Looking at American cinema, you’d be forgiven for thinking that the Yanks take on revenge tend to involve the likes of Dwayne ‘The Rock’ Johnson angrily punching people and walking in slow motion towards the camera in a manner that can only suggest he’s about to whip his dick out at any moment. Korean cinema isn’t as bravado as that, focusing more on the emotional distress that all-consuming revenge has on the characters. With films like the emotionally gripping Oldboy to the cathartic violence of Bedevilled, it’s easy to see that Korean film makers do not wish to glamourize revenge but rather show it as a force that inevitably drives the characters into self-destruction. I Saw the Devil is no exception. While being overly long, this is once again, another gripping film from our Korean brothers which shows us things we simply wouldn’t get to see down at our local Odeon.
|Min-sik Choi as Kyung Chul|
From director Jee-woon Kim (director of ‘A Tale of Two Sisters’, a film that donned a strap-on of confusion and skull fucked you), I Saw the Devil is a revenge thriller that sees Special Agent Kim Soo-hyeon (Byung-hun Lee) relentlessly pursuing psychopathic serial killer Kyung-chul (Mr ‘Oldboy’ himself, Min-Sik Choi) for the brutal murder of his pregnant wife. Pretty standard stuff, yes, but the deliverance of the film is pretty unique viewing in Korea’s quickly growing collection of revenge films. Not content with meting revenge out quickly, Soo-hyeon catches up with Kyung-chul, dishes out some pain and then lets him go but not before planting him with a GPS. It seems Soo-hyeon wants us to actually have a film to watch. So for most of the proceedings, we watch Kyung-chul act like one of the biggest bastards around, attempting to rape defenceless women and pick on old men only to have Soo-hyeon show up, beat seven shades of shit out of him and fuck off to wait for him to do something evil again.
|Byung-hun Lee as Soo-hyeon|
The two main characters both give a rock solid performance. Soo-hyeon is a stoic man, with his grief hidden under a mask of grim determination. We see this mask slip from time to time as his in-laws desperately beg him to end his pursuit of Kyung-chul. We watch his determination evolve into obsession as his pursuit for revenge consumes him until we finally see the wreck he becomes after he witnesses the consequences of his actions. However, Byung-hun Lee’s performance is over shadowed by Min-sik Choi’s embodiment of ruthless serial killer Kyung-chul. A character that completely lacks remorse or guilt that steals the spotlight as he scarily drags his battered and broken body from place to place, inflicting his pain on others. The scariest aspect is that Kyung-chul generally seems to be having fun despite some of the horrific things that are done to him. He’s bleeding, he’s limping and he’s rummaging through his own shit at one point, but all through it he cracks that smile we grew to love in Oldboy and his presence on screen is just something you cannot ignore. He is easily one of the most memorable and evil serial killers to grace screens since Se7en’s John Doe.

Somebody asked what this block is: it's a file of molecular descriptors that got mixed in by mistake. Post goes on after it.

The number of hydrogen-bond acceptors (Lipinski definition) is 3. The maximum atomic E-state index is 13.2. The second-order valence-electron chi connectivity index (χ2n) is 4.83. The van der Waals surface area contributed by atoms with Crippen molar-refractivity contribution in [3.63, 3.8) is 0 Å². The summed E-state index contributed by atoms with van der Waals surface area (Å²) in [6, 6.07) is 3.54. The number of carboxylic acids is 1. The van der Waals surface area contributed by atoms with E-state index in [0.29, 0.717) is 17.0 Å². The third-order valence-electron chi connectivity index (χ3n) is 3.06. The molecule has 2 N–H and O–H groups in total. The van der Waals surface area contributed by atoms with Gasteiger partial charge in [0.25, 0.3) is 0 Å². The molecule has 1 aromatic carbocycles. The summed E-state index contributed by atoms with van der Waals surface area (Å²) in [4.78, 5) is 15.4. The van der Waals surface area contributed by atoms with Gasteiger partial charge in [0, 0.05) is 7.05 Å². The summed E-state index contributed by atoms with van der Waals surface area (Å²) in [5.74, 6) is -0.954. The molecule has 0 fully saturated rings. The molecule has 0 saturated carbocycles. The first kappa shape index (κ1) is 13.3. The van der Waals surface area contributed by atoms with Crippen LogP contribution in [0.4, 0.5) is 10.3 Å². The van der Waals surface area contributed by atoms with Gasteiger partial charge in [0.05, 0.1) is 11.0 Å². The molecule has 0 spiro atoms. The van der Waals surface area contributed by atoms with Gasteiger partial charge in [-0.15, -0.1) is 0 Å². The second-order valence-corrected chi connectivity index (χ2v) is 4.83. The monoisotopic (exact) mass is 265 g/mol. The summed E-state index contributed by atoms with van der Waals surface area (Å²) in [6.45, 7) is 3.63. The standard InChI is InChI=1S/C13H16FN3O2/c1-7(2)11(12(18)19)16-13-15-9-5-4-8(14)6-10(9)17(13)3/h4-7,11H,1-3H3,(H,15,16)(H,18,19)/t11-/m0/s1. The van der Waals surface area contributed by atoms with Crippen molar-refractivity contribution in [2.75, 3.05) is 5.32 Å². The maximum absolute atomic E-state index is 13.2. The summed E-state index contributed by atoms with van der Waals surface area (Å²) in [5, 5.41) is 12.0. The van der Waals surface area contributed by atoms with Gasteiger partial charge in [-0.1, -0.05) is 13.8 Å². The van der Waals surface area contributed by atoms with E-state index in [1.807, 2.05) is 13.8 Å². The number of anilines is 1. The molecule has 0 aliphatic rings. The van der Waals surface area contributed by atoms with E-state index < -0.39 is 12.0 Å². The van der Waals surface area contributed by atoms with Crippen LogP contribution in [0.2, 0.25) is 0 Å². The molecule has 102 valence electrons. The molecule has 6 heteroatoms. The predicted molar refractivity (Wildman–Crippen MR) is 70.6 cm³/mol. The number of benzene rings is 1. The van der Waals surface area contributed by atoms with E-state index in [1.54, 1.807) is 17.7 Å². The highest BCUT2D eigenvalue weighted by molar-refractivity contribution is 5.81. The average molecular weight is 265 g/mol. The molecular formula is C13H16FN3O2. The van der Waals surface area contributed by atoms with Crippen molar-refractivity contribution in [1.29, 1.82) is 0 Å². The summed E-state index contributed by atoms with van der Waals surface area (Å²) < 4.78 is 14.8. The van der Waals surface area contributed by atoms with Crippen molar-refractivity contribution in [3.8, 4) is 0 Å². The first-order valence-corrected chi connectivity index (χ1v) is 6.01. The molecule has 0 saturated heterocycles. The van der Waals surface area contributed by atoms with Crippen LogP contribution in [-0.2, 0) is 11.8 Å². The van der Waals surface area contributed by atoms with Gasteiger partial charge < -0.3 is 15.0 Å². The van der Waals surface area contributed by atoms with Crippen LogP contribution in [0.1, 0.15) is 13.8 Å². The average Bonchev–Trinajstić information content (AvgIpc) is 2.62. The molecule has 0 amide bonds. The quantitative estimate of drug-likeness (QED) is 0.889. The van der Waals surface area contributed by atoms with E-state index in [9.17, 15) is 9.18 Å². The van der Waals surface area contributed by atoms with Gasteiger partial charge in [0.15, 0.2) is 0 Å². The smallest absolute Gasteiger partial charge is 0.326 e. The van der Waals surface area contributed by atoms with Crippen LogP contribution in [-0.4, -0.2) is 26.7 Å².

With two such opposite characters, you’d expect to be cheering on Soo-hyeon until the bitter end, hoping for a cathartic climax in which he will finish the evil bastard that murdered his wife. But the film does a wonderful job of taking the palette of black and white and mixing it into a great big dollop of grey. As the film progresses, you genuinely don’t know which character you feel more sympathy for. Maybe it’s because of Min-sik Choi’s electrical performance, but you can’t help but feel sorry for Kyung-chul and some of the things he has to endure throughout the film. You feel bad when Soo-hyeon bursts him to ruin his fun when he was just getting his groove on, even though he was about to commit some atrocious act. Watching Soo-hyeon act like a man possessed also makes you wonder what kind of man he’s allowing himself to become and you will start making comparisons between the two as you realise they are becoming one and the same.
The violence in I Saw the Devil is what originally drew me to the film in the first place. Many reviewers claimed the film to be too violent; with one reviewer on IMDB claiming censors deemed it as ‘offensive to human dignity’. Instantly I had images in my head of people being beaten to death with their own arms, choked with their own intestines and raped with their own legs. The violence isn’t that gratuitous. The word I would use is unsettling. Look at violent films that plague American cinemas today like the Saw franchise. The reactions to these overly graphic death scenes is applause, or have the audience ‘ooing’ and ‘aahhing’ at some particularly gory, but creative, death scene. I Saw the Devil’s approach to violence is grim. It’s raw, gritty and can at times be over the top but some scenes will have you squirming in your seat at the general unpleasantness of what is happening on screen. This is also down Jee-woon Kim’s use of direction, occasionally letting us watch some of the squeamish moments and other times, cutting away and letting our imagination take over. Be warned though, the violence and general theme of the film treads into some very dark territory. Think of scenes from The Vengeance Trilogy and then crank up the violence to 11 and you get a good idea of what to expect.
Overall, if you’re a fan of Korean cinema, this is definitely worth your time. It is long, clocking in at 147 minutes, this sadly can make it feel a bit slow in places and can feel like the film has been padded out with some unnecessary scenes. It’s gripping and completely engaging but these scenes seem to diminish the film slightly as you occasionally find yourself checking how long is left, or looking at the clock. Despite this, I would definitely recommend this Korean revenge blood-fest.